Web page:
Very recently, Son and coworkers developed a new synthesis approach that can produce strongly quantum-confined CsPbX3 QDs with an unprecedented level of control over the size with ensemble uniformity.46) In contrast to the majority of other synthesis methods, which attempt to control the kinetic behavior of the reaction, the new approach developed by Son’s group used the thermodynamic equilibrium of halide ions to control the size. Fig. 3 compares the optical spectra and TEM images of CsPbBr3 QDs synthesized by other methods exploiting control of the kinetics (Fig. 3a, b) and the new method based on thermodynamic equilibrium (Fig. 3c). The exciton absorption feature in the optical spectra and the uniformity of the size in the TEM images are much greater in QDs whose size is controlled via thermodynamic equilibrium. Moreover, this method is generally applicable to the synthesis of CsPbX3 QDs of all three halides (Cl, Br, and I). Fig. 4a, b shows optical spectra and TEM images of QDs of CsPbCl3 and CsPbI3 prepared employing the same halide-equilibrium-based size control. Although the differences in the chemistry and kinetics of reactions involving different halide elements in the earlier synthesis methods made it difficult to generalize the synthesis protocol to all halides, it is much easier to expand the applicability of equilibrium-based synthesis.
In general, thermodynamic equilibrium is not considered a viable mechanism to control the size of nanocrystalline solids for the majority of materials. However, lead halide perovskite is a rare case in which the equilibrium approach can be used. One crucial property of CsPbX3 NCs and related lead halide perovskite materials that allows the use of thermodynamic equilibrium for size control is the highly labile halide ions in the crystals. It is well known that a lead halide perovskite NC can undergo facile anion exchange even at room temperature30,31,47) owing to its low kinetic barrier to diffusion in the lattice. The low kinetic barrier, especially at the elevated temperatures used in hot injection (80-190°C), provides a condition in which the thermodynamic equilibrium of the halide becomes a more relevant control. The other crucial property of CsPbX3 NCs is the size-dependent composition of the halide resulting from the halide-rich surface of the NCs. The relative halide content increases with decreasing QD size. This allows the equilibrium of halide ions at the interface of the NCs and the solvent medium to determine the size of the NCs. Size control was achieved either by varying the amount of halide in the reactant mixture for a given amount of Cs and Pb at a fixed reaction temperature or by varying the temperature for a fixed amount of the precursors of all three elements constituting the perovskite QDs, as shown in Fig. 4c, d, respectively. Through the law of mass action, smaller QDs were obtained when the concentration of halides increased for a fixed reaction temperature and concentrations of Cs and Pb. For fixed concentrations of Cs, Pb, and X, lowering the temperature resulted in smaller QDs. This approach produces CsPbBr3 QDs with high ensemble uniformity in a strongly confined regime (3.7-7 nm).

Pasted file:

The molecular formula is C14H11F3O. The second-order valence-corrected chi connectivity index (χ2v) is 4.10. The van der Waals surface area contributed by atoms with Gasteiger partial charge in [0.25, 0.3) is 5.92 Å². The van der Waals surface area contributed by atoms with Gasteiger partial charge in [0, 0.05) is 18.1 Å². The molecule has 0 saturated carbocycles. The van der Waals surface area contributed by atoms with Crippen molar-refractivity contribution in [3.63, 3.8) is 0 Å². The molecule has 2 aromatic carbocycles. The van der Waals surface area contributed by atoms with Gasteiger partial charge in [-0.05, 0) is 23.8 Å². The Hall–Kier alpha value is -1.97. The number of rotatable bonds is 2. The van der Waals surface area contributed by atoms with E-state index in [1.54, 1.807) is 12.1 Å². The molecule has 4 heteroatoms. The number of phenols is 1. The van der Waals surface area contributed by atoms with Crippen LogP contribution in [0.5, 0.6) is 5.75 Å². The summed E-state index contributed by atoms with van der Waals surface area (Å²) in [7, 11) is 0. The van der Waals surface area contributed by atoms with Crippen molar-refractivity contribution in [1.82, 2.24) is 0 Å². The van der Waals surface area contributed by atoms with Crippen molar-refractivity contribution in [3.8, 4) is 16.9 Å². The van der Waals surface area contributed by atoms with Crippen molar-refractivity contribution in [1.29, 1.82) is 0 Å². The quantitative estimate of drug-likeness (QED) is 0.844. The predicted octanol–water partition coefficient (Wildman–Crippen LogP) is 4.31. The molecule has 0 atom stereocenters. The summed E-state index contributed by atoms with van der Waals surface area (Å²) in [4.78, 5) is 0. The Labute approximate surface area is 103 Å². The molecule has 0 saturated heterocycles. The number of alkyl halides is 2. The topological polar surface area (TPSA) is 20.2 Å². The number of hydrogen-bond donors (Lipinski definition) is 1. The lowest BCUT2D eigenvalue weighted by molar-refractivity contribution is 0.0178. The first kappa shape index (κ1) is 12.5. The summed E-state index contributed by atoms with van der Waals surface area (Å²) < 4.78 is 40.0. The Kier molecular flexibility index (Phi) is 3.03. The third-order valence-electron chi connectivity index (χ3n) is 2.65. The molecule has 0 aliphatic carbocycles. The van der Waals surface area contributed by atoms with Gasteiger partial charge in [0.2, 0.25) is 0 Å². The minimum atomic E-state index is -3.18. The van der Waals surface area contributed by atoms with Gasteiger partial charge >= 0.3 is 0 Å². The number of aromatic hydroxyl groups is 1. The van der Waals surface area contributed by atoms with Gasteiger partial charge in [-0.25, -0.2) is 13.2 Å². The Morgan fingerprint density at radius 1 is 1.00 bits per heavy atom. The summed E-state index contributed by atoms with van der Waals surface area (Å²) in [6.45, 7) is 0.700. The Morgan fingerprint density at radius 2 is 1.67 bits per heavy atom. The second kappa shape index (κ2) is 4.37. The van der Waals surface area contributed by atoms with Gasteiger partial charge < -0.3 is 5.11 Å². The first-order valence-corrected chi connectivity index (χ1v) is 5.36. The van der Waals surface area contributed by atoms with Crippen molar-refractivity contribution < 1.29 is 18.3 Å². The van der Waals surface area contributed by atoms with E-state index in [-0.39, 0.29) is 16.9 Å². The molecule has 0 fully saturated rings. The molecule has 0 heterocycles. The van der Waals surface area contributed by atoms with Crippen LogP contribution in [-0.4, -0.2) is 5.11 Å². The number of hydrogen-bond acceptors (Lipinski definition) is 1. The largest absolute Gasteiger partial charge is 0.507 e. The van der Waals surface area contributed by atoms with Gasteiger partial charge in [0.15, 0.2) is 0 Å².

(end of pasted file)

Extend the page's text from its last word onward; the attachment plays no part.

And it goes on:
Because size control is achieved via thermodynamic equilibrium, the size of the QDs was independent of the nucleation and growth kinetics, which is one of the most distinctive and advantageous features of equilibrium-based synthesis. Fig. 5a, b shows the identical absorption and emission spectra of CsPbBr3 QDs synthesized with various reaction quenching times and precursor injection rates, which prove that size control occurs via thermodynamic equilibrium and not kinetic control. The mechanism of size control through halide equilibrium between the QD lattice and solvent medium is illustrated by the simple model shown in Fig. 5c. In this model, control of the QD size (l) by varying the Br concentration ([Br]) can be viewed as satisfying the following equilibrium condition.